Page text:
The outcome parameter was OS calculated from the day of trial recruitment to death from any cause or the latest follow-up date. The prognostic relevance of Ki-67 as continuous parameter was tested by univariate Cox regression in the entire cohort and then adjusted for the MCC International Prognostic Index (MIPI) prognostic score12  using multiple Cox regression. If Ki-67 was identified as independent prognostic factor, 2 optimal cut-off points were searched maximizing the log-rank statistic for OS and defining 3 reasonably sized risk groups. The candidate cut-off points were 10%, 20%, 30%, and 40%. Using the identified cut-off points we then calculated Kaplan-Meier plots and performed log-rank tests for the subgroups of CHOP– and R-CHOP–treated patients separately. In addition, for each subcohort we adjusted the statistical significance of the categorized Ki-67 index for the MIPI prognostic score12  using the likelihood ratio test in multiple Cox regression.

Results and discussion

As a continuous parameter, Ki-67 showed strong prognostic relevance for OS with a relative risk (RR) of 1.27 for 10% higher Ki-67 (95% CI 1.15 to 1.39, P < .001) in the entire cohort. This was also true independently from the MIPI prognostic score12  (adjusted RR 1.20, 95% CI 1.09 to 1.33, P = .001). All combinations of 2 cut-off points yielded significantly different OS curves. Taking group size into account, the combination of 10% and 30% showed the highest statistical significance (log rank-χ2  32.70, P < .001) with 32%, 52%, and 16% of the patients having a Ki-67 index less than 10%, 10% to less than 30%, and 30% or more.

The statistically significant difference in OS between the groups of less than 10%, 10% to less than 30%, and 30% or higher Ki-67 index was also seen in the subgroups of CHOP– (median OS 112, 59, and 30 months, 3 years OS 81%, 75%, 46%, P = .001) and R-CHOP–treated patients (median OS not reached, not reached, 52 months, 3 years OS 93%, 74%, and 66%, P = .013 for R-CHOP, Figure 1). After adjusting for the MIPI score12  the P values were .003 for CHOP- and .14 for R-CHOP–treated patients. The median follow-up was 63 for CHOP– and 39 months for R-CHOP–treated patients, respectively. The follow-up in the R-CHOP–treated cohort was shorter because randomization between CHOP and R-CHOP was started in 2000,9  whereas in the preceding trial CHOP was randomly compared with MCP.10  However, the cohort of CHOP and R-CHOP patients did not differ in respect to clinical parameters like age, stage, lactate dehydrogenase, Eastern Cooperative Oncology Group Performance Status, or bone marrow involvement (data not shown).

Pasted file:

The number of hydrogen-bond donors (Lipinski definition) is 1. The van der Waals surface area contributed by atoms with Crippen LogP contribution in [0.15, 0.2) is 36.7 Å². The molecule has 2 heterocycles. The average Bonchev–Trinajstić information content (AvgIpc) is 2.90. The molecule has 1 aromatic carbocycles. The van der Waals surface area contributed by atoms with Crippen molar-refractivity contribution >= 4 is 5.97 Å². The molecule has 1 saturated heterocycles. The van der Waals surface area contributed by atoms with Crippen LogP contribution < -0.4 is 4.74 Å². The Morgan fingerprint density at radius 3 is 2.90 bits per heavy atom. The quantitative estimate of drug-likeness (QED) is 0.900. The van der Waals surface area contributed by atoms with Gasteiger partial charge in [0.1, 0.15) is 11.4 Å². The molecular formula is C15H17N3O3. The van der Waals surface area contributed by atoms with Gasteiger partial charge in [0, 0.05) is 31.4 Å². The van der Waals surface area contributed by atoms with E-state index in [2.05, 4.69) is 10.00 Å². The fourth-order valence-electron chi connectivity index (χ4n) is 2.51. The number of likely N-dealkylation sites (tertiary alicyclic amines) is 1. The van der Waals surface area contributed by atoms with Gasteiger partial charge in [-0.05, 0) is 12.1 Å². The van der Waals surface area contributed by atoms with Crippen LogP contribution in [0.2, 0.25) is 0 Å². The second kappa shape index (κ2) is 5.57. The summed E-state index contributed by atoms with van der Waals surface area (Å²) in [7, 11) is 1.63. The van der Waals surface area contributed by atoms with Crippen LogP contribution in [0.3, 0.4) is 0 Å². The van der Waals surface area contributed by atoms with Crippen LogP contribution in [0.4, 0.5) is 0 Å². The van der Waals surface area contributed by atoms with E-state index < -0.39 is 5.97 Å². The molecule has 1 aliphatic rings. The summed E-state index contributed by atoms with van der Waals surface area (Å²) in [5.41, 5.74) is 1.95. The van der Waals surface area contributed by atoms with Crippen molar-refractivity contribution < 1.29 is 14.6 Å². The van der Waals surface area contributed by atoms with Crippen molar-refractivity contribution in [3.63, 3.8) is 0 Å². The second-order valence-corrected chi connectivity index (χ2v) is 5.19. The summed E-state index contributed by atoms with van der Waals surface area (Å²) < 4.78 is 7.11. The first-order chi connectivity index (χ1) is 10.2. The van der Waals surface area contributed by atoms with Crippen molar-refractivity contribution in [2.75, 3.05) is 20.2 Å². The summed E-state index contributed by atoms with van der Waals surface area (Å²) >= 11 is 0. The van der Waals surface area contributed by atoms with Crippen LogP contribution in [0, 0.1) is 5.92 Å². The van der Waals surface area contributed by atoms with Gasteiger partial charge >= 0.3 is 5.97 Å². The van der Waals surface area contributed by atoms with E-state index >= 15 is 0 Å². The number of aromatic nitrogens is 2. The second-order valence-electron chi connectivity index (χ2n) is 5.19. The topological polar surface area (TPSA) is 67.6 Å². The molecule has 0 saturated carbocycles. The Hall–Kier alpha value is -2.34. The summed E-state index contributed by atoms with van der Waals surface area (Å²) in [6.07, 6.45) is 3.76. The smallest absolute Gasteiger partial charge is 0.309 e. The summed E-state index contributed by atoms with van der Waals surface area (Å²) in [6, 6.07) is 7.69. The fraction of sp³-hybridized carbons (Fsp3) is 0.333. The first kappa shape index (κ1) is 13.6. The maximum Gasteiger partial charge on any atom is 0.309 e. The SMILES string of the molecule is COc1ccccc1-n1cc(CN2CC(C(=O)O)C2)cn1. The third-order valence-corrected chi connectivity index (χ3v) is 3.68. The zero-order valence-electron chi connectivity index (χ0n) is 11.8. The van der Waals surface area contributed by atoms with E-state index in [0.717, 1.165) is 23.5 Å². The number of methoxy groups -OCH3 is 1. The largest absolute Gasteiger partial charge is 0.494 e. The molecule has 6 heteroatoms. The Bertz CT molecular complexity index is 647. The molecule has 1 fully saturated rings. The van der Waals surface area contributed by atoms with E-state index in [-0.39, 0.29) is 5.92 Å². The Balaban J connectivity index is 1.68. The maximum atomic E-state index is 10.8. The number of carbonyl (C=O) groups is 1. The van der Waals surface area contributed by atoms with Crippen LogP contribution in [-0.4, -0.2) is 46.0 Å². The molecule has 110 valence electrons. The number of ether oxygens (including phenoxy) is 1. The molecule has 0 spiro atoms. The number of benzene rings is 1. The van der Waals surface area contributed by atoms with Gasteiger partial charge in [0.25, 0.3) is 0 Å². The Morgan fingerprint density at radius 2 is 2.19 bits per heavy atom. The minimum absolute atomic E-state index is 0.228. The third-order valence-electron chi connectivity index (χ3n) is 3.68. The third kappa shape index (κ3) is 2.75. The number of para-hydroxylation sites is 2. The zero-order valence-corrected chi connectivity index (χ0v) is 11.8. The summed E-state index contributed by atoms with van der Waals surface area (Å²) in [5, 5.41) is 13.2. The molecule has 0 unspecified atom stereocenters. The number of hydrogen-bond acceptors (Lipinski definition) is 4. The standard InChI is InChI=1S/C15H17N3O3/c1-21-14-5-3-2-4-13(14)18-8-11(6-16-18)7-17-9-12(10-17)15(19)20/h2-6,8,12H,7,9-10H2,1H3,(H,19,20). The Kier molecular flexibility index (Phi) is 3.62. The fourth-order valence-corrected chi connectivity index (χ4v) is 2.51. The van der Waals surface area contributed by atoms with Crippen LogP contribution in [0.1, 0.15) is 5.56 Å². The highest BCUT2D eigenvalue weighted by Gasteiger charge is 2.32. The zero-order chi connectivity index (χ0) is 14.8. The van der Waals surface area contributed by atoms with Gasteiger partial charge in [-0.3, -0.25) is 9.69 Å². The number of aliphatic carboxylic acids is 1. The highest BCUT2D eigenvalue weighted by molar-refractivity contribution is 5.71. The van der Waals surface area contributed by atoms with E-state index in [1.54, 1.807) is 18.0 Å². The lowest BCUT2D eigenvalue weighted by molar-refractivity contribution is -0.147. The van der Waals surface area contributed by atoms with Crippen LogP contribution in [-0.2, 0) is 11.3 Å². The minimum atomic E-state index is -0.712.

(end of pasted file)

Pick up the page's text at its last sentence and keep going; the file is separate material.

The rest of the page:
Figure 1

Kaplan-Meier plot for overall survival of patients treated with CHOP (A) and R-CHOP (B) stratified in 3 groups according to the Ki-67 index of less than 10% (< 10), 10% to less than 30% (≥10), and 30% or more (≥30) Ki-67 positive cells.

Figure 1

Kaplan-Meier plot for overall survival of patients treated with CHOP (A) and R-CHOP (B) stratified in 3 groups according to the Ki-67 index of less than 10% (< 10), 10% to less than 30% (≥10), and 30% or more (≥30) Ki-67 positive cells.

We have recently shown that Ki-67 index shows strong prognostic relevance in combination with the clinical prognostic index for advanced stage MCL.12  The data presented herein indicate that the Ki-67 index might be a valuable prognostic parameter for MCL patients treated with immunochemotherapy including rituximab. However, compared with CHOP therapy, R-CHOP immunochemotherapy improves response and time to treatment failure of MCL but does not improve OS in our cohort (data not shown) and the randomized comparison.9  Therefore, the prognostic value of the Ki-67 index has to be validated in treatment protocols that improve OS of MCL patients.

In contrast to polymerase chain reaction– or array-based techniques for prediction of prognosis, the Ki-67 index can be cost-effectively evaluated on paraffin embedded tissue. The Ki-67 index thus might be the first biologic parameter that can be included for further risk stratification of MCL. However, standardized methods and guidelines to assess Ki-67 in MCL are needed for future use.